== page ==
If your thoughts while uncluttering often include the phrase, “I might need it some day,” it might be time to defeat this nefarious excuse, and finally let go of things you don’t need.
I hear you
I totally get it. Why get rid of something you might need? I’ve got a scrap wood pile in the basement. It spends the majority of its existence simply sitting there, taking up space, harboring insects. Every now and then I’ll remove one item for a project or quick fix, but that’s about it. I dislike the idea of getting rid of it. But what would happen if I did?
What happens when I get rid of something:
- I would have to buy or borrow the item if I ever wanted it.
- That’s it. There isn’t a second or third item.
If I got rid of that pile, there might come a day where I would have go to out and buy more wood. That will cost me both money and time. That’s true. What is the alternative?
What would those costs be? In my experience, pretty small. I’ve concisely demonstrated that I rarely need wood from the pile. So that’s not really a big deal. What is significant is the fact that keeping it costs me, too.
It costs me time in having to root through to find what I need. It costs me stress and guilt when I see it sitting there doing nothing. It costs useful storage space. It also makes me nervous because if the house were to catch on fire, that big pile of wood would be literal fuel for the fire. If I look at it honestly, I believe that these costs are worse than what I’d pay in cash and the time to run to the store.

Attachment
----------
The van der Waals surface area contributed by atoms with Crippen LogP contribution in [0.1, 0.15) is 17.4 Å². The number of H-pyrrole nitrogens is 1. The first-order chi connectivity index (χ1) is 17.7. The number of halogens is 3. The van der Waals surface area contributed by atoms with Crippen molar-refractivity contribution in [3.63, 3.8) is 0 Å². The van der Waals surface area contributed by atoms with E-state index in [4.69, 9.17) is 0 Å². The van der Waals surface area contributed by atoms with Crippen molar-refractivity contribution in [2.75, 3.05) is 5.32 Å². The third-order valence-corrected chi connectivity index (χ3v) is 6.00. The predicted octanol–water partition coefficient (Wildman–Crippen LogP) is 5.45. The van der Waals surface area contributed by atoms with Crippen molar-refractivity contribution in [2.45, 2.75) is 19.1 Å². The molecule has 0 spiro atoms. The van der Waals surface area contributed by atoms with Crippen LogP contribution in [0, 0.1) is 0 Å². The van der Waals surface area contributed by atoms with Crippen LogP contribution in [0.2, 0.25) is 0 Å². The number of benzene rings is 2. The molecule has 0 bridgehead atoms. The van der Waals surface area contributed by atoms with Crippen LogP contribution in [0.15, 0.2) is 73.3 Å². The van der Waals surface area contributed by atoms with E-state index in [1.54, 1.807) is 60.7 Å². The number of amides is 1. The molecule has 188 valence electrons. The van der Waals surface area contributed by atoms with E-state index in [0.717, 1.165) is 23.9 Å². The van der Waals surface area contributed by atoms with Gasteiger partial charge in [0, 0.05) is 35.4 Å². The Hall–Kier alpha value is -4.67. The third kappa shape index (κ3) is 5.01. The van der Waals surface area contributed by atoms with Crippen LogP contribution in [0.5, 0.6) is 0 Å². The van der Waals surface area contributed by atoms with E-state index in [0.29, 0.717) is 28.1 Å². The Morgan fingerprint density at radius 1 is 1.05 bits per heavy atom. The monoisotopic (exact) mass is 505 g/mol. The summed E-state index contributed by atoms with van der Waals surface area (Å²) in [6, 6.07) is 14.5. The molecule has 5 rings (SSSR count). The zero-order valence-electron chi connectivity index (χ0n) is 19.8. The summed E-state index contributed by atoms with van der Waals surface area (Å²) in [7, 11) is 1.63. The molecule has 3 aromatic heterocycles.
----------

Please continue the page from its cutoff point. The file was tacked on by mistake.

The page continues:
Of course, it’s at this point in my thinking when my fear kicks in and I think, “What if it’s not available in an emergency?”
It’s possible that I’ll suddenly, urgently need something from that pile. If it’s gone, I’ll suffer a mild to major inconvenience. That stinks, but is it a huge problem?
Again, let’s look at the ongoing inconvenience of maintaining that horde. The trouble with finding things, and the stress/guilt of living with a pile that I ignore 99 percent of the time outweighs my ability to respond to a hypothetical situation. Also, I could keep two pieces in the backyard shed instead of hundreds of pieces indoors and completely alleviate all fears related to a hypothetical emergency situation.
Ask the right question
Instead of asking yourself, “Will I need this some day?” consider the alternative question: “Is this stuff affecting the organized life I want?” If the answer — the honest answer — is yes, it’s time to let it go.
We’ve written several articles on letting stuff go. Consider today’s conversation one you can have with yourself at the very beginning of that process. While giving up some items can be tough, the cost of keeping those things can be even worse.